Are you a woman already making waves in STEM? We want to feature YOU on the STEMinist site! Stand up and help inspire future female leaders in STEM by sending us your information HERE. Keep up the amazing work!

The CataLyst: Are We Better Together?

About a month ago Scotland decided to remain part of the UK, and the “Better Together” campaign celebrated that a 300 year old union was not split up. I’m not going to get into politics here or my opinions about the Scottish referendum, as this is not the place for it. Instead, I want to talk about the concept of “Better Together”, the campaigns, how it’s left two groups of people very divided, and what we can learn from all this.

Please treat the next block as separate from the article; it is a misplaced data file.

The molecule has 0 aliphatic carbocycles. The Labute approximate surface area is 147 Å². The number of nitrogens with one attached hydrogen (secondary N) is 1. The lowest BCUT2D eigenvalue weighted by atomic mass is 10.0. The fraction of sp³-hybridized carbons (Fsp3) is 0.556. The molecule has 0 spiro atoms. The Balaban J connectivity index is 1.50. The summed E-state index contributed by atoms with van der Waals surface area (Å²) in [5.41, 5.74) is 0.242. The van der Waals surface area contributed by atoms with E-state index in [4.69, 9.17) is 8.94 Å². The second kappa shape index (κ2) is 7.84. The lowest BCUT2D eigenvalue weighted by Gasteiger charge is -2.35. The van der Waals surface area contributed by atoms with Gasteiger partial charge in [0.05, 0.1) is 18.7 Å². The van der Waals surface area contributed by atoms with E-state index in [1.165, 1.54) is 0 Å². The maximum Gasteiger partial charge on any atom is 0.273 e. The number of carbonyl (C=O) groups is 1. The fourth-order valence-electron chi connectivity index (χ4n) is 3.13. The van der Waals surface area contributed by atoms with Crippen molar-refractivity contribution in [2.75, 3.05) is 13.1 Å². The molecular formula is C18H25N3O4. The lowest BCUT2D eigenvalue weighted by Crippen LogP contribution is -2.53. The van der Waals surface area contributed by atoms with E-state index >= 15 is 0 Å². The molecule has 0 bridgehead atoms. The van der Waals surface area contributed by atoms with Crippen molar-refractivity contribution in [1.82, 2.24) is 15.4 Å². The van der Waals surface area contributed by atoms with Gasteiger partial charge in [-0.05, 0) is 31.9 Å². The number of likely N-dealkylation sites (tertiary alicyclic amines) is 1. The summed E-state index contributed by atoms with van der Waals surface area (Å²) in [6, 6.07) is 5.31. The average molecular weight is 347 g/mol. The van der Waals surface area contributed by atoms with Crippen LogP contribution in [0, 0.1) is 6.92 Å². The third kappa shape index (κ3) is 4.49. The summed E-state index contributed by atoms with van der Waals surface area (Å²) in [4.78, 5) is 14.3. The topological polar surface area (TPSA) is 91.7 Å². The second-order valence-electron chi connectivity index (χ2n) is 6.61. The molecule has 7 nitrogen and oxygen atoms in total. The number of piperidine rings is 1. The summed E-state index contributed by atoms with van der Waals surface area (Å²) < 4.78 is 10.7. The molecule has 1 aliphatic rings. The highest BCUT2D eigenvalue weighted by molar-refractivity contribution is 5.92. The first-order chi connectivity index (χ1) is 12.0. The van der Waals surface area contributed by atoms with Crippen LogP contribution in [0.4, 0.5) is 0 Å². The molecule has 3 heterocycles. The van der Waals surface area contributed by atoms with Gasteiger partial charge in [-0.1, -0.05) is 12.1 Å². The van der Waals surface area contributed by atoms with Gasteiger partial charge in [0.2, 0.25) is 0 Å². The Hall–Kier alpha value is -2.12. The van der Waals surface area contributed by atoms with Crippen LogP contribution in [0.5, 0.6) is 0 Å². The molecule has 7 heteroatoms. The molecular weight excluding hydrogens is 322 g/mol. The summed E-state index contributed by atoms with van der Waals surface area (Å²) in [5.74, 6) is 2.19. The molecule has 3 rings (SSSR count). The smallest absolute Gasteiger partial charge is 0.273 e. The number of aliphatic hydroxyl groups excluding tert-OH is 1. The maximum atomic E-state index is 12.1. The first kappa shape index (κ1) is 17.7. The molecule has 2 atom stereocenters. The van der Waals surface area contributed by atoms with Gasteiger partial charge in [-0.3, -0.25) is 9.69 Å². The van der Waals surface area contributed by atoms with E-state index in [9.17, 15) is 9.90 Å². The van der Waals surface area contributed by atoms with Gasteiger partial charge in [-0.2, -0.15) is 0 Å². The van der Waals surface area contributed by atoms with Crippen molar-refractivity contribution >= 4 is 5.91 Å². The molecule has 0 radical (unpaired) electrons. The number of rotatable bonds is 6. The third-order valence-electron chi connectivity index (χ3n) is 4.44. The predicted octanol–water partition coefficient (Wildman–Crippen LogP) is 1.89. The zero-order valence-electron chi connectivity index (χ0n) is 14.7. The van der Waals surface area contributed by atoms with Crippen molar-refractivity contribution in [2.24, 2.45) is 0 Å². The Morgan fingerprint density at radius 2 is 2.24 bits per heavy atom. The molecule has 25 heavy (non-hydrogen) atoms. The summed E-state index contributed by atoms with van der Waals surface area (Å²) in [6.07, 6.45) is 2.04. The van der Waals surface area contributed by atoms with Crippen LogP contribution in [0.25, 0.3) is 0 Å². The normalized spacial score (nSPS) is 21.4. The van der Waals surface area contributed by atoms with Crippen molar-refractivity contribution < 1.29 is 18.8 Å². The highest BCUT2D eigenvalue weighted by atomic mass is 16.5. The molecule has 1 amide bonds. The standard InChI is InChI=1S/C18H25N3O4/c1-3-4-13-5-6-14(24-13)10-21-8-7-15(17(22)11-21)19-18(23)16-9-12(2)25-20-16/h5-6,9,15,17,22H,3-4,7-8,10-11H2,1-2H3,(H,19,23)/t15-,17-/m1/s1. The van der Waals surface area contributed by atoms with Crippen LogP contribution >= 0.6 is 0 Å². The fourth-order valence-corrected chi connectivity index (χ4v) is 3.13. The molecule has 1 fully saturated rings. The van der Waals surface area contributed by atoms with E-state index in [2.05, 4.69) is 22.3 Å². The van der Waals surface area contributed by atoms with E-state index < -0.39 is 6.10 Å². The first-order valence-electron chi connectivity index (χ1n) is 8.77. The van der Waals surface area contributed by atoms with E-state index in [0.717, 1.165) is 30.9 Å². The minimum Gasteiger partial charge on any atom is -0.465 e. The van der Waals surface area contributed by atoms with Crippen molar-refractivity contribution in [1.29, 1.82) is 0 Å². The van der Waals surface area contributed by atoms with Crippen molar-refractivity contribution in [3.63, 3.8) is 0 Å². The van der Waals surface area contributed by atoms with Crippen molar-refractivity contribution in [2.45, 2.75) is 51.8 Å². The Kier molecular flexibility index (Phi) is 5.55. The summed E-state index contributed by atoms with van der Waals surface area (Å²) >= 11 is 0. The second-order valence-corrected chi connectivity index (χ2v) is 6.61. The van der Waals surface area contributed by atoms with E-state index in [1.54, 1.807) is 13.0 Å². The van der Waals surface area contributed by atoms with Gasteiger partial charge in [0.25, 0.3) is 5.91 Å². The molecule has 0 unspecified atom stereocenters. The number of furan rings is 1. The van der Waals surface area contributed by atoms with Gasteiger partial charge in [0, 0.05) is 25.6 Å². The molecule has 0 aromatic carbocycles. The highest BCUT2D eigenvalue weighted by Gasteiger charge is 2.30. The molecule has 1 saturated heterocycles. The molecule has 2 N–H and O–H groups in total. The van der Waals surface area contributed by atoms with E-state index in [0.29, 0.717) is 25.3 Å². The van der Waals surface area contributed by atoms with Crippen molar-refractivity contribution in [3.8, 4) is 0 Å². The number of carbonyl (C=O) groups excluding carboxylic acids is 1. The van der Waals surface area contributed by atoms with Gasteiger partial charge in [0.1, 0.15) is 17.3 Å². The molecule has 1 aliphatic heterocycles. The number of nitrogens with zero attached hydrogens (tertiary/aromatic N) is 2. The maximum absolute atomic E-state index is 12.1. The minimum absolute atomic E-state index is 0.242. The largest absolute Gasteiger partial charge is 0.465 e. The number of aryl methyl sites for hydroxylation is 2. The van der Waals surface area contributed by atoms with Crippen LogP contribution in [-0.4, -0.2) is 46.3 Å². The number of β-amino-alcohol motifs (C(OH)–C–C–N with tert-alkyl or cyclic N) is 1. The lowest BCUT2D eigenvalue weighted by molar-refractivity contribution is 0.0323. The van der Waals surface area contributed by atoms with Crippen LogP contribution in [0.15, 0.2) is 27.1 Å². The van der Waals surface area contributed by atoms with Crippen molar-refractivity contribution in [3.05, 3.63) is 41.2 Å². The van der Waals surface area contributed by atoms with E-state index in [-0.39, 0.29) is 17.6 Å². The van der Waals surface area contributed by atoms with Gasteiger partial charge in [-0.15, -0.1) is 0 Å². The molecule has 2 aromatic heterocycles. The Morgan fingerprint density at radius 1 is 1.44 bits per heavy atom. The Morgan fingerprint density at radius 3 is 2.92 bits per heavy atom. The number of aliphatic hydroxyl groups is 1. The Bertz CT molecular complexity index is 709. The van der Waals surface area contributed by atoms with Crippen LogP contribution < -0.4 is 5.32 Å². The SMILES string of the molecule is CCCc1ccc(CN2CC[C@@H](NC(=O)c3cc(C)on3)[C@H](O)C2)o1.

In any given group of people – be it family, work, school or randomly selected in public – you’re going to get different opinions about anything. So in a workplace that’s diverse and has representatives from all different backgrounds you could assume that people would think differently. This is natural as we have different life experiences that have shaped who we are. In the case of Scotland (a bit of an extreme to make my point, I’ll admit), we have two distinct groups with opposing opinions about their future. So, even though the “Better Together” campaign won, Scotland is now a nation where nearly half the population (45%) would rather have left. I question how good that is for unity.